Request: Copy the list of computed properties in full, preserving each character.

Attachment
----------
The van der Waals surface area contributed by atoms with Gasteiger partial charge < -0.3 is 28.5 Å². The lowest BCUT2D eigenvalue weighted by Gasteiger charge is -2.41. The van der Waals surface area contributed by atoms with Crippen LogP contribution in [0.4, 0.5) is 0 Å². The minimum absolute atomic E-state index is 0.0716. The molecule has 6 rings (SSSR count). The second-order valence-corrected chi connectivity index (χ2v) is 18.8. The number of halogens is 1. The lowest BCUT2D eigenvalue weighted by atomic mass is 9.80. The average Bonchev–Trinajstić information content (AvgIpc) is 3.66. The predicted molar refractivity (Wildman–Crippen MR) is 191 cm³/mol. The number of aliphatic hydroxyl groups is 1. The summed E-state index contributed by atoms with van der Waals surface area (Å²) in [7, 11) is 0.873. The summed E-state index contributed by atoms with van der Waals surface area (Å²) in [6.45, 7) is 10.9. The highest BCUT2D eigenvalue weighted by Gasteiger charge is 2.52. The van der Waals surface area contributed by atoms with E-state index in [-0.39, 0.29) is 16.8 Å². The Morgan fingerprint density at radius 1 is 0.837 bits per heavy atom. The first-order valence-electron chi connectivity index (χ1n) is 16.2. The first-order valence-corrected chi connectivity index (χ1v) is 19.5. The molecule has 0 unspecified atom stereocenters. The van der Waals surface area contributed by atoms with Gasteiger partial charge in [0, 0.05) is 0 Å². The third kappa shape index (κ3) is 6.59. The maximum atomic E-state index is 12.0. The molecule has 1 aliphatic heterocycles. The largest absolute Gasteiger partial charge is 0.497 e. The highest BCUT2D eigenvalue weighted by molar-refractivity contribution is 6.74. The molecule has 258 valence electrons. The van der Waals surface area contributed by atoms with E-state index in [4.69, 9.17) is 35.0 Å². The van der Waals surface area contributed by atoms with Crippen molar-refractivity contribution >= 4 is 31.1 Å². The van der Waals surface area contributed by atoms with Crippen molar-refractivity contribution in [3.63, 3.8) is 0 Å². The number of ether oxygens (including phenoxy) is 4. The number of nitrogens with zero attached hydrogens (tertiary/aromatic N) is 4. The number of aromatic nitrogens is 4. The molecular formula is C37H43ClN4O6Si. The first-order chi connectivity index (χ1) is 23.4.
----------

The van der Waals surface area contributed by atoms with Gasteiger partial charge < -0.3 is 28.5 Å². The lowest BCUT2D eigenvalue weighted by Gasteiger charge is -2.41. The van der Waals surface area contributed by atoms with Crippen LogP contribution in [0.4, 0.5) is 0 Å². The minimum absolute atomic E-state index is 0.0716. The molecule has 6 rings (SSSR count). The second-order valence-corrected chi connectivity index (χ2v) is 18.8. The number of halogens is 1. The lowest BCUT2D eigenvalue weighted by atomic mass is 9.80. The average Bonchev–Trinajstić information content (AvgIpc) is 3.66. The predicted molar refractivity (Wildman–Crippen MR) is 191 cm³/mol. The number of aliphatic hydroxyl groups is 1. The summed E-state index contributed by atoms with van der Waals surface area (Å²) in [7, 11) is 0.873. The summed E-state index contributed by atoms with van der Waals surface area (Å²) in [6.45, 7) is 10.9. The highest BCUT2D eigenvalue weighted by Gasteiger charge is 2.52. The van der Waals surface area contributed by atoms with E-state index in [-0.39, 0.29) is 16.8 Å². The Morgan fingerprint density at radius 1 is 0.837 bits per heavy atom. The first-order valence-electron chi connectivity index (χ1n) is 16.2. The first-order valence-corrected chi connectivity index (χ1v) is 19.5. The molecule has 0 unspecified atom stereocenters. The van der Waals surface area contributed by atoms with Gasteiger partial charge in [0, 0.05) is 0 Å². The third kappa shape index (κ3) is 6.59. The maximum atomic E-state index is 12.0. The molecule has 1 aliphatic heterocycles. The largest absolute Gasteiger partial charge is 0.497 e. The highest BCUT2D eigenvalue weighted by molar-refractivity contribution is 6.74. The molecule has 258 valence electrons. The van der Waals surface area contributed by atoms with E-state index in [4.69, 9.17) is 35.0 Å². The van der Waals surface area contributed by atoms with Crippen molar-refractivity contribution >= 4 is 31.1 Å². The van der Waals surface area contributed by atoms with Crippen molar-refractivity contribution in [3.63, 3.8) is 0 Å². The number of ether oxygens (including phenoxy) is 4. The number of nitrogens with zero attached hydrogens (tertiary/aromatic N) is 4. The number of aromatic nitrogens is 4. The molecular formula is C37H43ClN4O6Si. The first-order chi connectivity index (χ1) is 23.4.